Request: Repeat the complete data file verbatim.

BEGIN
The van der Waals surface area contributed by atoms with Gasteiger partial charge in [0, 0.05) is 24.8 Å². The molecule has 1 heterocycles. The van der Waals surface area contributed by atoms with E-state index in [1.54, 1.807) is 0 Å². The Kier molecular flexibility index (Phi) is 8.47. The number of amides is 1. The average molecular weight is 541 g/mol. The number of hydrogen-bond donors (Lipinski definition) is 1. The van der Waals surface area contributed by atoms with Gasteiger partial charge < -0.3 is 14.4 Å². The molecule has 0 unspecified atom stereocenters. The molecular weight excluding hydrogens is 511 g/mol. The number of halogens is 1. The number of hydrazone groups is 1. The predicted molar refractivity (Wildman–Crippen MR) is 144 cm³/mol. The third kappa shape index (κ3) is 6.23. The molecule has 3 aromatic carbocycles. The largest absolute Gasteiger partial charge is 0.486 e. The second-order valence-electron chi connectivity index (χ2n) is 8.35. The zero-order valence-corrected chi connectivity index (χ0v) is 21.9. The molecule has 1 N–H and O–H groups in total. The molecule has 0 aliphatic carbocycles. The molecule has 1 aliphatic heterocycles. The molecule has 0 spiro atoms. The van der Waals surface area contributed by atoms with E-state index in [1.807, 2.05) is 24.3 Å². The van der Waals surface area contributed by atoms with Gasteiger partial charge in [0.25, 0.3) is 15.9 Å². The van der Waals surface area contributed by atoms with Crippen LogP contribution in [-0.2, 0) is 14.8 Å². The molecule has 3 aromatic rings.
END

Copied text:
The van der Waals surface area contributed by atoms with Gasteiger partial charge in [0, 0.05) is 24.8 Å². The molecule has 1 heterocycles. The van der Waals surface area contributed by atoms with E-state index in [1.54, 1.807) is 0 Å². The Kier molecular flexibility index (Phi) is 8.47. The number of amides is 1. The average molecular weight is 541 g/mol. The number of hydrogen-bond donors (Lipinski definition) is 1. The van der Waals surface area contributed by atoms with Gasteiger partial charge < -0.3 is 14.4 Å². The molecule has 0 unspecified atom stereocenters. The molecular weight excluding hydrogens is 511 g/mol. The number of halogens is 1. The number of hydrazone groups is 1. The predicted molar refractivity (Wildman–Crippen MR) is 144 cm³/mol. The third kappa shape index (κ3) is 6.23. The molecule has 3 aromatic carbocycles. The largest absolute Gasteiger partial charge is 0.486 e. The second-order valence-electron chi connectivity index (χ2n) is 8.35. The zero-order valence-corrected chi connectivity index (χ0v) is 21.9. The molecule has 1 N–H and O–H groups in total. The molecule has 0 aliphatic carbocycles. The molecule has 1 aliphatic heterocycles. The molecule has 0 spiro atoms. The van der Waals surface area contributed by atoms with E-state index in [1.807, 2.05) is 24.3 Å². The van der Waals surface area contributed by atoms with Gasteiger partial charge in [0.25, 0.3) is 15.9 Å². The van der Waals surface area contributed by atoms with Crippen LogP contribution in [-0.2, 0) is 14.8 Å². The molecule has 3 aromatic rings.